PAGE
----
Amla takes time to save Test
On the same day South Africa's first match on this Sri Lanka tour took place - July 3 - CSA announced a new sponsor: Rolux. The lawnmower manufacturers became an official supplier. Change one letter and you will get the name of the company they should have signed: Rolex.
Time was the theme of the day traditionally known as "moving day" in a Test. The only things that seemed to shift were seconds, minutes, hours and sessions. Somehow that became runs and wickets, eventually. But that was because time was going to be used by South Africa as a luxury and they were going to do it with it what one does in a bath after a long day - soak among the soap suds, lean back and read a magazine, sip a cup of tea.
In these conditions and with 1-0 lead in the series, they made it clear it would be up Sri Lanka to pull the plug and force the water to drain. That the hosts were frustrated in their efforts for a large part of the day only worked to South Africa's advantage because it gouged chunks of time out of the match.
For all but the third and fourth overs on the day, when 25 runs came, in an unexpected and spluttering burst of life, South Africa stuck to the task of almost standing still. Even AB de Villiers, who usually finds that impossible, did his best to do so but only half-succeeded. He put on 51 runs in the first 16 overs with Hashim Amla at a rate of 3.18.
When both de Villiers and Quinton de Kock were dismissed in the same over, Amla and JP Duminy became statues. The remaining 13 overs of the first session produced just 13 runs. They had their fill at lunch instead.
Then they were back to being stone walls for another eight overs in which they scored 12 runs before Duminy was dismissed. In total, from the morning session until the last recognised batsman left, South Africa scored 77 runs in 37.4 overs and crept along at a rate of 2.04.
Usually that decimal point in the run-rate does not mean anything beyond the purely mathematical. We understand if the rate is 2.5 an over, it means 10 runs were scored in four overs. Today it seemed possible that runs were being collected fraction by fraction.
Amla was the one taking all the bits and turning them into whole parts. His century will not be remembered for silkiness, like the 21 others, but for skill. Specifically, the skill to resist. Some of the signature strokes were still there: the cover drive snuck out once Amla had reached his half-century and again as he entered the nineties but most of his innings was about self-denial.
Even when it was invitingly tossed up, Amla lunged forward and blocked. That was the shot he played more than any other. He used it to smother the turn and suffocate any chance Sri Lanka may have had of dismissing him. Sprinkled among the forward defensives, Amla had the opportunity to pierce the field many times but often he picked out the man in white, as though to save himself the trouble of having to make his way from one end of the pitch to the other.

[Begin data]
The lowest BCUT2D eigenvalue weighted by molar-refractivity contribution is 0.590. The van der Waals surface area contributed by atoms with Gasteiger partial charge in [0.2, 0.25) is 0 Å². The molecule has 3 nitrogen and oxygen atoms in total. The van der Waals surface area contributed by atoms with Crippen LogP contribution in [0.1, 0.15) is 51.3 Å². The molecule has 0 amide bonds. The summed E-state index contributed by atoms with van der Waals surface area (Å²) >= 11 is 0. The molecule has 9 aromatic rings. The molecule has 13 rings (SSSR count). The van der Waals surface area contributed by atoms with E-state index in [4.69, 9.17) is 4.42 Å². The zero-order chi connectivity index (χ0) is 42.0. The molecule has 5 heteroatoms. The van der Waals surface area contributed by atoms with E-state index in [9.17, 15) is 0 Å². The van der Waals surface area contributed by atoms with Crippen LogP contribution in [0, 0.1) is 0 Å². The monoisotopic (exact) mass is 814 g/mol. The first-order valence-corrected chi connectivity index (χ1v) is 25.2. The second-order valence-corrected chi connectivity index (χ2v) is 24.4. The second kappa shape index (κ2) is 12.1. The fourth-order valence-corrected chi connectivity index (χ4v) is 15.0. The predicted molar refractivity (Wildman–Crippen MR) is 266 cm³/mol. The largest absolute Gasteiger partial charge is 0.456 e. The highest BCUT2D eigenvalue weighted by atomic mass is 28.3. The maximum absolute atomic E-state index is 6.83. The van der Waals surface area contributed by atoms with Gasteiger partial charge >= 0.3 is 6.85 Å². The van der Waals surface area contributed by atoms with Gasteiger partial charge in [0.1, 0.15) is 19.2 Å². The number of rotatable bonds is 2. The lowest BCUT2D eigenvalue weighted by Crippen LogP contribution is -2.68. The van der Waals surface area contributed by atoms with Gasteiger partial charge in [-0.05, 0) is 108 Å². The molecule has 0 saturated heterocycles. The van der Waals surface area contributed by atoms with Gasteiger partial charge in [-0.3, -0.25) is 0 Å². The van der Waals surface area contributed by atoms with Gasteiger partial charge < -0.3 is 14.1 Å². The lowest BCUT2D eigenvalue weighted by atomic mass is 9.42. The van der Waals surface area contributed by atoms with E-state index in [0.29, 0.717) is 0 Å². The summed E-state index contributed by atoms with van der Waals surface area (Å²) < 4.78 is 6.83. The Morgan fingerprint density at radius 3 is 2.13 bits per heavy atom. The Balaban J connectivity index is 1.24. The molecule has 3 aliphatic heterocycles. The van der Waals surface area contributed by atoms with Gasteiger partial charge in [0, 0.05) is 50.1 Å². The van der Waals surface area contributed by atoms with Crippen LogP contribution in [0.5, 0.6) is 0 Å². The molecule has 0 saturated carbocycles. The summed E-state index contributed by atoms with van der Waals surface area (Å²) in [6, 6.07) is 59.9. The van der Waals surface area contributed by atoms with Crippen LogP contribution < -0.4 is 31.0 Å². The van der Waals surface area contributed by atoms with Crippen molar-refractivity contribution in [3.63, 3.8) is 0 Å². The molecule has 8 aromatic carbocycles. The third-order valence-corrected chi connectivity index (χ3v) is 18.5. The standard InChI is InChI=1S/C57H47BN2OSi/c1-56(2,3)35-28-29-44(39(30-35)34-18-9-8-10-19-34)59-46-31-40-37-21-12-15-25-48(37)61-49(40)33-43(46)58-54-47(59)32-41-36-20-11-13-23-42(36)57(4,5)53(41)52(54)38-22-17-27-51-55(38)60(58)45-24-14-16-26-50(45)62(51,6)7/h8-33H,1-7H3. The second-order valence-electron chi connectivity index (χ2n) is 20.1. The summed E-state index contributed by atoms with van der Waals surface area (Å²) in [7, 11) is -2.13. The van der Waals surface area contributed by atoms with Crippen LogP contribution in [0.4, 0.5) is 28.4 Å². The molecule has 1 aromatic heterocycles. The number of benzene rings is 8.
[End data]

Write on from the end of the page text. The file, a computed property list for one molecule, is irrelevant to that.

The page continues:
There was no need for over-exertion, as Amla conserved energy to be able to bat long rather than bat expansively. Not many batsman can do that without making a mistake. De Villiers was beaten by one that spun in; Duminy looked like he would be beaten by his own approach to pad up to fuller deliveries and was eventually done when he came dancing down the wicket.
Instances like that exposed the risks in South Africa's strategy. Because of how slowly they were scoring, if wickets fell quickly they were facing a large deficit. But the cluster of scalps never came. South Africa's tail showed they could actually be classified as lower middle-order allrounders.
Vernon Philander shared in the fastest-scoring partnership of the match with Amla, in which 29 runs came in 50 balls at 3.34, Dale Steyn contributed to a stand which lasted almost 20 overs and even Imran Tahir did his bit. He batted for more than an hour at Amla's side, even as his captain tired.
The intense concentration Amla employed took it out of him. He required water several more times than he usually does, although Russell Domingo could not remember him changing his batting gloves once. His sprightly jog became a laboured trudge and in the 127th over, when South Africa had faced five overs and two balls more than Sri Lanka but scored 151 runs less, he refused a run when Tahir was in the mood for a second.
Amla would have known that at some point his bowlers would want a licence to try something. Tahir's came five overs after the run was turned down. Like Steyn before him, he wanted to go big but ended up holing out. By then it mattered a lot less than if he had done it when he had just got to the crease and Amla deserves the credit for that not happening.
He also deserves the credit for taking South Africa to a position from which they will probably not have to bat as long as they did in Adelaide or Johannesburg to save the game. His eight hours and six minutes nibbled away at more than a day's worth of cricket and sent a warning to Sri Lanka: you will have to do all this again to win the match.
It took Sri Lanka 134.5 overs, eight hours and 42 minutes, and the best part of four-and-a-half sessions to dismiss South Africa once. Even on a surface that will become more difficult to bat on on the final day, Sri Lanka will be mindful of needing time, more than anything else, to break through a stubborn South Africa line-up. And they don't need a Rolex, or any other kind of watch, to know that one eye will have to be on the clock.
Firdose Moonda is ESPNcricinfo's South Africa correspondent